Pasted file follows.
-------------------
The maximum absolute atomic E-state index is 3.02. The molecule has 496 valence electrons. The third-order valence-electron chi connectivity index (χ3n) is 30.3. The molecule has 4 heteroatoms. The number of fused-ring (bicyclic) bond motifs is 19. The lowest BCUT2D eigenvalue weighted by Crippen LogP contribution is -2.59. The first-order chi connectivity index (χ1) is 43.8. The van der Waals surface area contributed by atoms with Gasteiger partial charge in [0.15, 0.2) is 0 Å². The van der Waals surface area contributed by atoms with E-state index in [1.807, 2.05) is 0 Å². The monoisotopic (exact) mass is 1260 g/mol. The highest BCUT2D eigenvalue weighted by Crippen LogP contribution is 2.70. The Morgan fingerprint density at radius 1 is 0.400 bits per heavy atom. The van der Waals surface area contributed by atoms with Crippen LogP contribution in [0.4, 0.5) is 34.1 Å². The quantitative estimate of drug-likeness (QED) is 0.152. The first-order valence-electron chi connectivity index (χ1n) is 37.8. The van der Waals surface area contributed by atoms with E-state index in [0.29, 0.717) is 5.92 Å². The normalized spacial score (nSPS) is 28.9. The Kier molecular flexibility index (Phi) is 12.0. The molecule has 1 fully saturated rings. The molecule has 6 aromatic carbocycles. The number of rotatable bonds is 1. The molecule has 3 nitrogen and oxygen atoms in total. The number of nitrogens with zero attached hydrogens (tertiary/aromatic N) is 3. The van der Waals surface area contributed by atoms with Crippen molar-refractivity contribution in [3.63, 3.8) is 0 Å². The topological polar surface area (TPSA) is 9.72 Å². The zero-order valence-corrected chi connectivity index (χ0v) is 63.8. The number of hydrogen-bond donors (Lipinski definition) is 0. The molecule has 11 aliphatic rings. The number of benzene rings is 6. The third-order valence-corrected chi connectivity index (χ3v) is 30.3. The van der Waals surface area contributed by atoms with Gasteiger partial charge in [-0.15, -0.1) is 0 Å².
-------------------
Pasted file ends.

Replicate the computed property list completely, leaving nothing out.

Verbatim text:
The maximum absolute atomic E-state index is 3.02. The molecule has 496 valence electrons. The third-order valence-electron chi connectivity index (χ3n) is 30.3. The molecule has 4 heteroatoms. The number of fused-ring (bicyclic) bond motifs is 19. The lowest BCUT2D eigenvalue weighted by Crippen LogP contribution is -2.59. The first-order chi connectivity index (χ1) is 43.8. The van der Waals surface area contributed by atoms with Gasteiger partial charge in [0.15, 0.2) is 0 Å². The van der Waals surface area contributed by atoms with E-state index in [1.807, 2.05) is 0 Å². The monoisotopic (exact) mass is 1260 g/mol. The highest BCUT2D eigenvalue weighted by Crippen LogP contribution is 2.70. The Morgan fingerprint density at radius 1 is 0.400 bits per heavy atom. The van der Waals surface area contributed by atoms with Crippen LogP contribution in [0.4, 0.5) is 34.1 Å². The quantitative estimate of drug-likeness (QED) is 0.152. The first-order valence-electron chi connectivity index (χ1n) is 37.8. The van der Waals surface area contributed by atoms with E-state index in [0.29, 0.717) is 5.92 Å². The normalized spacial score (nSPS) is 28.9. The Kier molecular flexibility index (Phi) is 12.0. The molecule has 1 fully saturated rings. The molecule has 6 aromatic carbocycles. The number of rotatable bonds is 1. The molecule has 3 nitrogen and oxygen atoms in total. The number of nitrogens with zero attached hydrogens (tertiary/aromatic N) is 3. The van der Waals surface area contributed by atoms with Crippen molar-refractivity contribution in [3.63, 3.8) is 0 Å². The topological polar surface area (TPSA) is 9.72 Å². The zero-order valence-corrected chi connectivity index (χ0v) is 63.8. The number of hydrogen-bond donors (Lipinski definition) is 0. The molecule has 11 aliphatic rings. The number of benzene rings is 6. The third-order valence-corrected chi connectivity index (χ3v) is 30.3. The van der Waals surface area contributed by atoms with Gasteiger partial charge in [-0.15, -0.1) is 0 Å².